John Playfair (1748 – 1819) was the Chair of Mathematics and later Philosophy at the Edinburgh University. In the early 19th century, he was also the first President of the Astronomical Institution of Edinburgh. That role earned him this monument next to the City Observatory on Calton Hill. Perhaps his equally important contribution to Edinburgh was adopting his orphaned nephew. That six-year-old child became the most influential architect in the city’s history: William Henry Playfair. He had the honor of designing this Greek Doric tribute for his uncle. It was erected in 1826.

City Observatory, Calton Hill, Edinburgh EH1 3DG, UK
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26 Dugald Stewart Monument in Edinburgh, Scotland

Dugald Stewart was the chair of moral philosophy at the University of Edinburgh and a key driver of the Scottish Enlightenment. This was a period during the 18th century when intellectuals drove the expansion of diverse areas of learning in engineering, medicine, law and many other professional fields. This monument was commissioned by the Royal Society of Edinburgh, designed by William Henry Playfair and erected on Calton Hill in 1831.

Calton Hill, Edinburgh EH1 3BJ, UK
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27 Martyrs’ Monument and Governor’s House in Edinburgh, Scotland

Here are two Edinburgh landmarks on Calton Hill. The 90 foot sandstone obelisk on the left is the Political Martyrs’ Monument. It is a tribute to five men who were imprisoned for 14 years beginning in 1793 for strongly advocating parliamentary reform. The monument was erected in 1844 in the Old Calton Burial Ground. This graveyard was established in 1718. It is the final resting place for many of Edinburgh’s famous residents through 1869 when the cemetery was closed. The castle on the right is the Governor’s House. When it was built in 1817, it was a fraction of the Calton Gaol. The balance of the enormous prison was demolished in 1937.

16 Waterloo Pl, Edinburgh EH1 3EG, UK
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28 The Balmoral Hotel in Edinburgh, Scotland

It was common in the late 19th and early 20th centuries for railroads to build lavish hotels next to their main stations. North British Railway followed this trend in Edinburgh. William Beattie’s Victorian design opened as the North British Hotel in 1902. The Forte Group purchased it in 1983 and then closed it during a £23 million renovation. The Scottish actor Sean Connery presided over the reopening of The Balmoral in 1991. The five-star hotel has welcomed countless famous people, including J. K. Rowling. The author completed the last Harry Potter book in room 552.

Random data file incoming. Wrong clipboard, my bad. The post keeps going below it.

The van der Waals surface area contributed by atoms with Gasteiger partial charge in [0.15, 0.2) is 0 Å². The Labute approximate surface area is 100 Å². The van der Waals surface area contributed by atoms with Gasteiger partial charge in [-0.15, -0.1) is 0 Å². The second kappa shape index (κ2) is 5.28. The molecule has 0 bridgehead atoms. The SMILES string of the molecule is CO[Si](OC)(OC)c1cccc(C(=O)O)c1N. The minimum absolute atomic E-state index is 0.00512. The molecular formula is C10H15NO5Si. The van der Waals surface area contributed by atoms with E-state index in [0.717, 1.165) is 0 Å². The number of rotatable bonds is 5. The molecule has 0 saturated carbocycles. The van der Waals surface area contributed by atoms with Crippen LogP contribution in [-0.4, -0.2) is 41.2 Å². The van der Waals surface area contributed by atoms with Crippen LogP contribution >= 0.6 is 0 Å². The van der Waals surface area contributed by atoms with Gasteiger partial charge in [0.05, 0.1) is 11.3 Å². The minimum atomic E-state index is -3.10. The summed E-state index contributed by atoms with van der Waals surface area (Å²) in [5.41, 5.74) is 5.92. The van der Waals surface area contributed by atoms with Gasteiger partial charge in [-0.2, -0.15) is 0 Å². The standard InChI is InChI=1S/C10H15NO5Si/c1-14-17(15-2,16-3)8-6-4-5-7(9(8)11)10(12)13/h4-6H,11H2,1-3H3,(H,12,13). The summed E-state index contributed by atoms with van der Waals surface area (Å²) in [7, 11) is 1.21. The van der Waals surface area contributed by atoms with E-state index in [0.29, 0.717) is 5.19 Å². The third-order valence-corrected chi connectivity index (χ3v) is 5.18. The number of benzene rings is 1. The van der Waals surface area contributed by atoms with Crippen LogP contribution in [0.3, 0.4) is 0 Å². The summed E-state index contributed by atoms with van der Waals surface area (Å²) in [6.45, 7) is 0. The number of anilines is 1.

1 Princes St, Edinburgh EH2 2EQ, UK
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29 Balmoral Clock in Edinburgh, Scotland

You are immediately impressed by the tower on the Balmoral Hotel. But don’t set your watch by its time. The Balmoral Clock has been purposely three minutes fast since 1902 prompting commuters to hustle towards their train at the Waverley Rail Station. The major hub’s namesake is the Waverley Novels by Sir Walter Scott.

1 Princes St, Edinburgh EH2 2EQ, UK
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30 Royal Scottish Academy Building in Edinburgh, Scotland

The Royal Scottish Academy was established in 1826 with the mission to promote art and architecture. It also houses a historic collection of related work spanning back nearly 200 years. In 1911, it moved into this neo-classical building on The Mound. The Academy is managed by prominent Scottish artists and architects. The over 100 Academicians are nominated and elected by their community of professionals.

23 The Mound, Edinburgh EH2 2EL, UK
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31 Royal Scottish Academy Sculptures in Edinburgh, Scotland

The façade of the Royal Scottish Academy Building deserves a close inspection. In addition to the delicate frieze featuring a repeating pattern of laurel wreaths, there are ornate reliefs in the pediments and prominent sphinxes along the roofline. The statue of Queen Victoria was sculptured by John Steell. Her reign as the monarch of the United Kingdom lasted almost 64 years until her death in 1901.

23 The Mound, Edinburgh EH2 2EL, UK
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32 Landmarks on The Mound in Edinburgh, Scotland

The Mound is an artificial hill within Old Town. It was created from 1781 until 1830 as 1.5 million cartloads of excavated dirt were dumped here during the creation of New Town. Three of its famous landmarks are the Royal Scottish Academy (left), the Scottish National Gallery (center) and New College (right). All three were designed by William Henry Playfair. He was Edinburgh’s most prolific architect of major landmarks during the first half of the 19th century.

23 The Mound, Edinburgh EH2 2EL, UK
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33 Ramsay Garden Row Houses in Edinburgh, Scotland

Overlooking Princes Street Gardens on The Mound is this stunning row of sixteen houses collectively called Ramsay Garden. They are named in honor of Allan Ramsay the Elder, a local wigmaker and poet who also established Britain’s first circulating library in 1726. He built the Ramsey Lodge on this site in 1733. By the late 19th century, the neighborhood had fallen into disrepair. So urban planner Sir Patrick Geddes hired architect Stewart Capper to create these magnificent apartments. They were completed in 1893.

3 Ramsay Garden, Edinburgh EH1 2NA, UK